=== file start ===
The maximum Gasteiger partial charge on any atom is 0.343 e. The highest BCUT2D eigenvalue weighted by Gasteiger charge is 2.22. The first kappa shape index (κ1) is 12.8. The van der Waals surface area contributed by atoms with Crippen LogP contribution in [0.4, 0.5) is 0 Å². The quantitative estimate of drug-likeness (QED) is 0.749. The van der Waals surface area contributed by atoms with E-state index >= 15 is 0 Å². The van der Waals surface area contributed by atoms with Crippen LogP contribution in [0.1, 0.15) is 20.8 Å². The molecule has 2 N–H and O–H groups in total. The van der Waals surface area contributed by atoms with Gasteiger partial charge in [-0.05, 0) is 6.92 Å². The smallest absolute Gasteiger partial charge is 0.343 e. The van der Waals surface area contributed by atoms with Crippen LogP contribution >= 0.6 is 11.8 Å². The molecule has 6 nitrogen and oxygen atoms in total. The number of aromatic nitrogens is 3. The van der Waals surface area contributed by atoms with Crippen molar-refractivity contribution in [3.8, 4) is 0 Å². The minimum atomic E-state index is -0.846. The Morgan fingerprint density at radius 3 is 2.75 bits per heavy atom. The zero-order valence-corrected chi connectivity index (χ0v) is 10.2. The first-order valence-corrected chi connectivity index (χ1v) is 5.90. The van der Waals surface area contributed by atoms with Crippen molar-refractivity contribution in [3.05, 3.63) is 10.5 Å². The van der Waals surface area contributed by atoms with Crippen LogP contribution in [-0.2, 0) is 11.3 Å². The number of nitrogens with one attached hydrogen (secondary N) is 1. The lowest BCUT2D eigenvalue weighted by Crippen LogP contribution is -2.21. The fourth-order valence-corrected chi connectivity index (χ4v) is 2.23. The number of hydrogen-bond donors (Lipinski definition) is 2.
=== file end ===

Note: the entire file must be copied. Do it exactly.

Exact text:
The maximum Gasteiger partial charge on any atom is 0.343 e. The highest BCUT2D eigenvalue weighted by Gasteiger charge is 2.22. The first kappa shape index (κ1) is 12.8. The van der Waals surface area contributed by atoms with Crippen LogP contribution in [0.4, 0.5) is 0 Å². The quantitative estimate of drug-likeness (QED) is 0.749. The van der Waals surface area contributed by atoms with E-state index >= 15 is 0 Å². The van der Waals surface area contributed by atoms with Crippen LogP contribution in [0.1, 0.15) is 20.8 Å². The molecule has 2 N–H and O–H groups in total. The van der Waals surface area contributed by atoms with Gasteiger partial charge in [-0.05, 0) is 6.92 Å². The smallest absolute Gasteiger partial charge is 0.343 e. The van der Waals surface area contributed by atoms with Crippen LogP contribution >= 0.6 is 11.8 Å². The molecule has 6 nitrogen and oxygen atoms in total. The number of aromatic nitrogens is 3. The van der Waals surface area contributed by atoms with Crippen molar-refractivity contribution in [3.8, 4) is 0 Å². The minimum atomic E-state index is -0.846. The Morgan fingerprint density at radius 3 is 2.75 bits per heavy atom. The zero-order valence-corrected chi connectivity index (χ0v) is 10.2. The first-order valence-corrected chi connectivity index (χ1v) is 5.90. The van der Waals surface area contributed by atoms with Crippen molar-refractivity contribution in [3.05, 3.63) is 10.5 Å². The van der Waals surface area contributed by atoms with Crippen LogP contribution in [-0.2, 0) is 11.3 Å². The number of nitrogens with one attached hydrogen (secondary N) is 1. The lowest BCUT2D eigenvalue weighted by Crippen LogP contribution is -2.21. The fourth-order valence-corrected chi connectivity index (χ4v) is 2.23. The number of hydrogen-bond donors (Lipinski definition) is 2.